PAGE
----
>> that's right. >> do you have the ability to not go along with what the law of the land is? >> yeah, we do not have a legal obligation to be adjunct immigration officers. our university police focus on campus safety, but doca, deferred action for child arrivals, the dreamers, this is a really good program. this is taking students who were brought here as children, raised here, did everything right. did well enough in school to get into the university of california, these are people you want to keep in the country. they've had background checks, they've had criminal background checks -- >> but isn't the operative word there "you." and if the law changes and dreamers are seen as, if you came in illegally, you are here illegally, whatever the law winds up saying is the consequence for that, what gives the university of california the right not to comply? >> well, because we're not part of the federal government. there's no absolute obligation to be adjunct immigration officers, like i said. our law enforcement officers
focus on things like campus safety. we also have an obligation to protect the privacy of student records. that's another federal law that's on the books. but daca was a good idea at the time. it remains a good idea at the time. it's a way to say, look, in immigration enforcement, you've got to have priorities. felons, yes, gang members, yes, security threats, yes. find them. get them out of the country. these are though risk young people that have been raised in this country, many of them have never actually been to their country of origin, don't speak the language. it doesn't make any sense of a brain drain as part of your immigration policy. >> we had congressman steve king on our program yesterday who feels quite differently about dreamers, so-called dreamers. here's what he said. >> among all of these dreamers, there are some awfully bad people. and these dreamers go on up to the age of 37 or 38 or maybe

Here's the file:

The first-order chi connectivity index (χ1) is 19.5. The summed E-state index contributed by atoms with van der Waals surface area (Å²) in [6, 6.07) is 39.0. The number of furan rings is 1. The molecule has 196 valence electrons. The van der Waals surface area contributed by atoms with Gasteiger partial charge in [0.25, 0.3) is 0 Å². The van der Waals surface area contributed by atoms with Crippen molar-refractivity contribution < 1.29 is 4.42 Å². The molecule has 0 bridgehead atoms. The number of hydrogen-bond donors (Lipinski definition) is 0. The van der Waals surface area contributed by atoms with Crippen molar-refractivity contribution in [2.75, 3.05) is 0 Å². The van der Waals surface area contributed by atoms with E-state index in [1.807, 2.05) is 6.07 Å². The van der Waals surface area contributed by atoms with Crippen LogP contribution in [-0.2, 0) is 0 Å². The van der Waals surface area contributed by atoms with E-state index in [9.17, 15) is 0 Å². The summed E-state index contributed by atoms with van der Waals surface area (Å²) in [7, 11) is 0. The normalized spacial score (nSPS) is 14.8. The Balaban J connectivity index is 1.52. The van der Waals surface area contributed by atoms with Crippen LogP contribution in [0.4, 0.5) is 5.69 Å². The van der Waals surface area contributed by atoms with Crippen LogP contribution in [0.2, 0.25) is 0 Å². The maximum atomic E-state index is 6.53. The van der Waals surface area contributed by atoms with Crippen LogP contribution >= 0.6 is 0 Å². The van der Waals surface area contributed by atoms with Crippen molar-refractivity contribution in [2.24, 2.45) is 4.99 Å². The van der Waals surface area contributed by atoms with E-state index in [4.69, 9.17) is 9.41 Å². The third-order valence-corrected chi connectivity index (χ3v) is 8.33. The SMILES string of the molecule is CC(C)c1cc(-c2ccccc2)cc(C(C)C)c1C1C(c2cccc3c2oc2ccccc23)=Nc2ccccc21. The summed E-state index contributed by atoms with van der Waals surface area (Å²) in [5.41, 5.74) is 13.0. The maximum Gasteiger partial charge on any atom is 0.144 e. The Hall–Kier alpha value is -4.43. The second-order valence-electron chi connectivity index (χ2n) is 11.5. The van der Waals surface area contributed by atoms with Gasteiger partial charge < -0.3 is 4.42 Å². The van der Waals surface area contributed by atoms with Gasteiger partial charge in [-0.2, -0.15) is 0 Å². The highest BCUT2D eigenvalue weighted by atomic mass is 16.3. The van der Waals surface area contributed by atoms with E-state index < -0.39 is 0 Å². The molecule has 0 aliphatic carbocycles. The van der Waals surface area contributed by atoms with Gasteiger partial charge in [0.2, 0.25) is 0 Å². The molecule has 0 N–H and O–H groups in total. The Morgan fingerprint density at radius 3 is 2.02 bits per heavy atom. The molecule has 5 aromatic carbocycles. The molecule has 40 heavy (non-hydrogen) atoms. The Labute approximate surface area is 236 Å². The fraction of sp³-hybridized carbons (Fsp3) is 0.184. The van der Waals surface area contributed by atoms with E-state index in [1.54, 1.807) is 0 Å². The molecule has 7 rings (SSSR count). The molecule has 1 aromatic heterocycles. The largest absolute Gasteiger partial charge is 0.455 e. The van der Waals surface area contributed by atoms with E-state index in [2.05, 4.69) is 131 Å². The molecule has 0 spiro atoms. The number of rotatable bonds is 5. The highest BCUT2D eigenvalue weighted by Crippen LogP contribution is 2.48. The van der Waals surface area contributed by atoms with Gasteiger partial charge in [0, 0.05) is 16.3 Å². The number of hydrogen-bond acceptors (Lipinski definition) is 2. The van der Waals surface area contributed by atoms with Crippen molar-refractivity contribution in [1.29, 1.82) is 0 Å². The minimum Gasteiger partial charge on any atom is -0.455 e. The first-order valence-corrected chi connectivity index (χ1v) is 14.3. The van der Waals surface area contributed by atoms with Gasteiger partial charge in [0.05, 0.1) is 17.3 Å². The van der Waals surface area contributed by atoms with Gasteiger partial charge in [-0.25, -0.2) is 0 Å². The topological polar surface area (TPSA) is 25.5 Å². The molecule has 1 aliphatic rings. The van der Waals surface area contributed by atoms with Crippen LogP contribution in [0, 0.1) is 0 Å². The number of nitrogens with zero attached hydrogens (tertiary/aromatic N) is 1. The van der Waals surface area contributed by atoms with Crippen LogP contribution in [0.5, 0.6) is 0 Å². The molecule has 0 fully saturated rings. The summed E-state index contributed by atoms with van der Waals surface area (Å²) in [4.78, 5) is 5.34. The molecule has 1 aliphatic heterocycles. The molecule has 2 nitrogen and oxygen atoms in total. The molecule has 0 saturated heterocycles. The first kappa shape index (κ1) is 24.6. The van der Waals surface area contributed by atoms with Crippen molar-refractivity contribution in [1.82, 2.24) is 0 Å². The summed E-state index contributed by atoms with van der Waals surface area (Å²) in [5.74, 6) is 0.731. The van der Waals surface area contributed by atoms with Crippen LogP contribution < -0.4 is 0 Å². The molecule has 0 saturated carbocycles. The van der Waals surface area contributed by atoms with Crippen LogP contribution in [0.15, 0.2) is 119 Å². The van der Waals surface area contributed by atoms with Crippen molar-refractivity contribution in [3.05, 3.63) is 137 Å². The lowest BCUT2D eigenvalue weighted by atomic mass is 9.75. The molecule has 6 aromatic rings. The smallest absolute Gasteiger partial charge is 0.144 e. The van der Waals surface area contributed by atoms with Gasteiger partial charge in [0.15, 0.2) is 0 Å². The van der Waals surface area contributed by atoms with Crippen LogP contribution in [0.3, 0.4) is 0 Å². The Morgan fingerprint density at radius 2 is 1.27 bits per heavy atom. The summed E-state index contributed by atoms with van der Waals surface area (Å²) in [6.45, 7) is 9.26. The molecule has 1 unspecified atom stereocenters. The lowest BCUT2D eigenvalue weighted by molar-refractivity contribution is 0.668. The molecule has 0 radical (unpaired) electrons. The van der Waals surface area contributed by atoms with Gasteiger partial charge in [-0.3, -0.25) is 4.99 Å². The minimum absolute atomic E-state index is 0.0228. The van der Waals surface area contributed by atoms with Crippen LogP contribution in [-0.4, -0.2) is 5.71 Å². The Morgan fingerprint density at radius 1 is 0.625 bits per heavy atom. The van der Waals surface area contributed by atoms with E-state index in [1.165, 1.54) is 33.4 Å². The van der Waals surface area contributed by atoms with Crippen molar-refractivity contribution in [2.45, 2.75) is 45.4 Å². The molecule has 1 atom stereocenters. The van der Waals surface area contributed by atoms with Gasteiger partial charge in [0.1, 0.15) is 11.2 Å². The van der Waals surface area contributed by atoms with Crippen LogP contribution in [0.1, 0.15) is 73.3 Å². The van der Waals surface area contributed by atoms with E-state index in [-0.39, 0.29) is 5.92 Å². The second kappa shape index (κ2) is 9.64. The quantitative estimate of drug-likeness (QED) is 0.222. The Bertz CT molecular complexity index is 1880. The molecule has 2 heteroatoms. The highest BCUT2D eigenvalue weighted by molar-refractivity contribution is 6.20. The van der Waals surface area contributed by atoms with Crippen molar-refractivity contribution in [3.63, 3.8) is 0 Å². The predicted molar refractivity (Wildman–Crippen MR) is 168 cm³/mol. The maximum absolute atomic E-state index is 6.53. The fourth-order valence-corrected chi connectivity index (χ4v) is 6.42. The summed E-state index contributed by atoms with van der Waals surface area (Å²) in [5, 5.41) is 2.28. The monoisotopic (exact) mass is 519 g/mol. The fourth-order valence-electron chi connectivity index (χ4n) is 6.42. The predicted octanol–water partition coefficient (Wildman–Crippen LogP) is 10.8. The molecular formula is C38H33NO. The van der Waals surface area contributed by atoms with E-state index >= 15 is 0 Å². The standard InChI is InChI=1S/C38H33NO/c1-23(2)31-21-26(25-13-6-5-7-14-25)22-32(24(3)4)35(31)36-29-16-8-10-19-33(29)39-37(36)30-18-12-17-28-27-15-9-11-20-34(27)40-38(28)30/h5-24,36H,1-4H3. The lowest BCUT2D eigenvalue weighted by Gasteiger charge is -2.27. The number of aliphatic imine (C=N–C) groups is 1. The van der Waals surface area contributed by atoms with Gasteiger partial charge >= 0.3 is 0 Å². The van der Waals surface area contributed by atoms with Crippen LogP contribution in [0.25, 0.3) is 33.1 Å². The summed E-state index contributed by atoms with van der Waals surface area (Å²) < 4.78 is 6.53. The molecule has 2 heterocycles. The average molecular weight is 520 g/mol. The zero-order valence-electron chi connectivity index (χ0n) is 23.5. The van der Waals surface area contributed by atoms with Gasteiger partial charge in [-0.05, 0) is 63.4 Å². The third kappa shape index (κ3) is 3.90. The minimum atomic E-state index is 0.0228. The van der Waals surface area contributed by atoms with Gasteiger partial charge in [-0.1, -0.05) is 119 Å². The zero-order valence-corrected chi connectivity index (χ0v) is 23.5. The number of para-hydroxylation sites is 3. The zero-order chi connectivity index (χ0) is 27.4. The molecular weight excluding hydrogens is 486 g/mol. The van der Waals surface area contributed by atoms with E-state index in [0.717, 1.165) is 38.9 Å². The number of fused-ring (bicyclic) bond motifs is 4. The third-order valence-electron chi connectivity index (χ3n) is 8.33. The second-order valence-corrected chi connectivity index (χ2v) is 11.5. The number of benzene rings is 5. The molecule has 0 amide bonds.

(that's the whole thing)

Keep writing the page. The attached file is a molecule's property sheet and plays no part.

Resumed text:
older. some of them are walking across the border, lots of them, and we'll see them coming across every day at mccallan, texas. they know what they're doing. it's not against their will. and they came here to live in the shadows. >> well, congressman king just wrong. he doesn't understand the program. to qualify for daca, you have to have lived here a certain number of years, you have to have come here as a young man. you have to have a criminal history check and all those other checks, as i mentioned. it has to be renewed every two years. it's not all of a sudden you get a criminal record and you're still safe because of daca. it's a two-year renewal program. it's designed to do a case-by-case evaluation of young people who from a value standpoint and from a legal and constitutional standpoint make sense to keep in the country. >> what do you think of general kelly in the post of homeland security? >> i think -- i don't know general kelly well. but i think the secretary feeds to be someone who can lead a large complex organization. >> the military aspect trouble